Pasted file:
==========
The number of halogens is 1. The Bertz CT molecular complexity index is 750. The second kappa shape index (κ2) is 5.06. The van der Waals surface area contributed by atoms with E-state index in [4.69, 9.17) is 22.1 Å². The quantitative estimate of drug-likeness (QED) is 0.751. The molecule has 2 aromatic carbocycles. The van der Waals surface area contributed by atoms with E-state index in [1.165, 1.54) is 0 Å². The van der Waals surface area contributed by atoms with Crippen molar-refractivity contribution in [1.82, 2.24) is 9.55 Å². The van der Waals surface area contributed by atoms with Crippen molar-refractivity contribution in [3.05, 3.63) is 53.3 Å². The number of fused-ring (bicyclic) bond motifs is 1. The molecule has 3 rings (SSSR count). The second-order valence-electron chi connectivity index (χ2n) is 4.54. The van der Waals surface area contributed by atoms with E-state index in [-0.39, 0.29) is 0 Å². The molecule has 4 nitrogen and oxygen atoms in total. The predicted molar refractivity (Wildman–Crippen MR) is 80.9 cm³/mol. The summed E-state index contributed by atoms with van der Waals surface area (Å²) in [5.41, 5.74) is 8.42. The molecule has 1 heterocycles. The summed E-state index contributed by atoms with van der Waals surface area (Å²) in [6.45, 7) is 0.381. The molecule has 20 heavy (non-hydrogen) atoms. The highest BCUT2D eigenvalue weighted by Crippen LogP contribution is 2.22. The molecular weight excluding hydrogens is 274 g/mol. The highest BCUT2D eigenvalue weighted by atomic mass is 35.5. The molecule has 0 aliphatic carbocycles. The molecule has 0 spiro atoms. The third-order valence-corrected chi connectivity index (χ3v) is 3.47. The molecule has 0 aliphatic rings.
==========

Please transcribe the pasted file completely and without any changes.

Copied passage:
The number of halogens is 1. The Bertz CT molecular complexity index is 750. The second kappa shape index (κ2) is 5.06. The van der Waals surface area contributed by atoms with E-state index in [4.69, 9.17) is 22.1 Å². The quantitative estimate of drug-likeness (QED) is 0.751. The molecule has 2 aromatic carbocycles. The van der Waals surface area contributed by atoms with E-state index in [1.165, 1.54) is 0 Å². The van der Waals surface area contributed by atoms with Crippen molar-refractivity contribution in [1.82, 2.24) is 9.55 Å². The van der Waals surface area contributed by atoms with Crippen molar-refractivity contribution in [3.05, 3.63) is 53.3 Å². The number of fused-ring (bicyclic) bond motifs is 1. The molecule has 3 rings (SSSR count). The second-order valence-electron chi connectivity index (χ2n) is 4.54. The van der Waals surface area contributed by atoms with E-state index in [-0.39, 0.29) is 0 Å². The molecule has 4 nitrogen and oxygen atoms in total. The predicted molar refractivity (Wildman–Crippen MR) is 80.9 cm³/mol. The summed E-state index contributed by atoms with van der Waals surface area (Å²) in [5.41, 5.74) is 8.42. The molecule has 1 heterocycles. The summed E-state index contributed by atoms with van der Waals surface area (Å²) in [6.45, 7) is 0.381. The molecule has 20 heavy (non-hydrogen) atoms. The highest BCUT2D eigenvalue weighted by Crippen LogP contribution is 2.22. The molecular weight excluding hydrogens is 274 g/mol. The highest BCUT2D eigenvalue weighted by atomic mass is 35.5. The molecule has 0 aliphatic carbocycles. The molecule has 0 spiro atoms. The third-order valence-corrected chi connectivity index (χ3v) is 3.47. The molecule has 0 aliphatic rings.